Is Trauma-Informed Care Just Another Buzzword?

July 1, 2014
Two pairs of hands clasped together.

Last weekend I watched a movie that got me thinking about the concepts we teach at CPI.
The main character in Barbara is a doctor in 1980s East Germany who’s been banished to a rural hospital as punishment for applying for an exit visa. She’s followed by the authorities, reported on by her coworkers, and subject to strip searches anytime the authorities suspect she’s planning to run.
The police bring in a patient named Stella, who’s kicking and screaming. The hospital staff know Stella as a frequent flier who’s always faking sickness to get out of the nearby labor camp. New to the hospital and unaware of Stella’s history, Barbara thinks differently about the causes of Stella’s behavior. First, Barbara knows that trauma is likely a factor: Stella is frightened and trying to protect herself. Barbara orders the staff to remove Stella's restraints, and Stella begins to calm down. Second, Barbara suspects that there’s also a physical cause for Stella’s anxiety, and quickly and much to everyone’s surprise, Barbara diagnoses Stella with meningitis.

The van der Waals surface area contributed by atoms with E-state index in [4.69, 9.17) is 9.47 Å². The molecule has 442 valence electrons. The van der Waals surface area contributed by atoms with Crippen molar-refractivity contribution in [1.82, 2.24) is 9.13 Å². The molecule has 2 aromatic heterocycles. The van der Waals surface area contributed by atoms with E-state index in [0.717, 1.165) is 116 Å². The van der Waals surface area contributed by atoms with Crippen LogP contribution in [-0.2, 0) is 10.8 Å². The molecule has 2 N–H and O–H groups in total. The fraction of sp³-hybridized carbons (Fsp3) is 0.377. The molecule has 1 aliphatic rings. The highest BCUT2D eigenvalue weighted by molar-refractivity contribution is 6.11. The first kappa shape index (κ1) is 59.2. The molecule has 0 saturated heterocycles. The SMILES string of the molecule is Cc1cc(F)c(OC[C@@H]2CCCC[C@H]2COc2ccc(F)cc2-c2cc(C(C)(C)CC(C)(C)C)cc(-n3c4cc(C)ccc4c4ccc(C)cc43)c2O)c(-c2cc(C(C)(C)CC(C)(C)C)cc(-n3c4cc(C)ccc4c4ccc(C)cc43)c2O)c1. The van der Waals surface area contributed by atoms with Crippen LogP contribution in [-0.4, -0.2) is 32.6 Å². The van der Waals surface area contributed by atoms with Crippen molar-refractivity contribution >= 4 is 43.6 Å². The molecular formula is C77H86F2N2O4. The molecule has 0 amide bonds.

That's trauma-informed care, a very hot term these days, but a practice that goes far beyond the Merriam-Webster definition of buzzword: "an important-sounding usually technical word or phrase often of little meaning."
Trauma-informed care is a relatively technical phrase, or at least a jargony one, but the concept it conveys is full of meaning. It could be a buzz term in the sense that it might sound pat or clichéd to anyone who hears it all the time. But when we hear stories about what it really is—whether they’re fictional tales like Barbara that resonate truth, or true stories about real events, they move us.
The story of Barbara and Stella is, in a way, an extreme example of trauma-informed care. Barbara is especially sensitive to the physical and emotional well-being of her patients because she knows what it's like to suffer. Fortunately, not all caregivers have been as deeply traumatized as Barbara. Unfortunately, many care receivers have been as traumatized as Stella.
No matter what our backgrounds are, many people carry some degree of trauma. And certainly most people are stressed. That's why the adage "do unto others as you would have done unto you" carries so much weight. It's also why the empathy component of Nonviolent Crisis Intervention® training resonates with Certified Instructors and their participants. 
The media is full of horror stories about violence and people not getting the care they need. But so often care professionals do avert violence and offer appropriate support. So how do you make trauma-informed care more than a buzzword, but a practice to honor every day?

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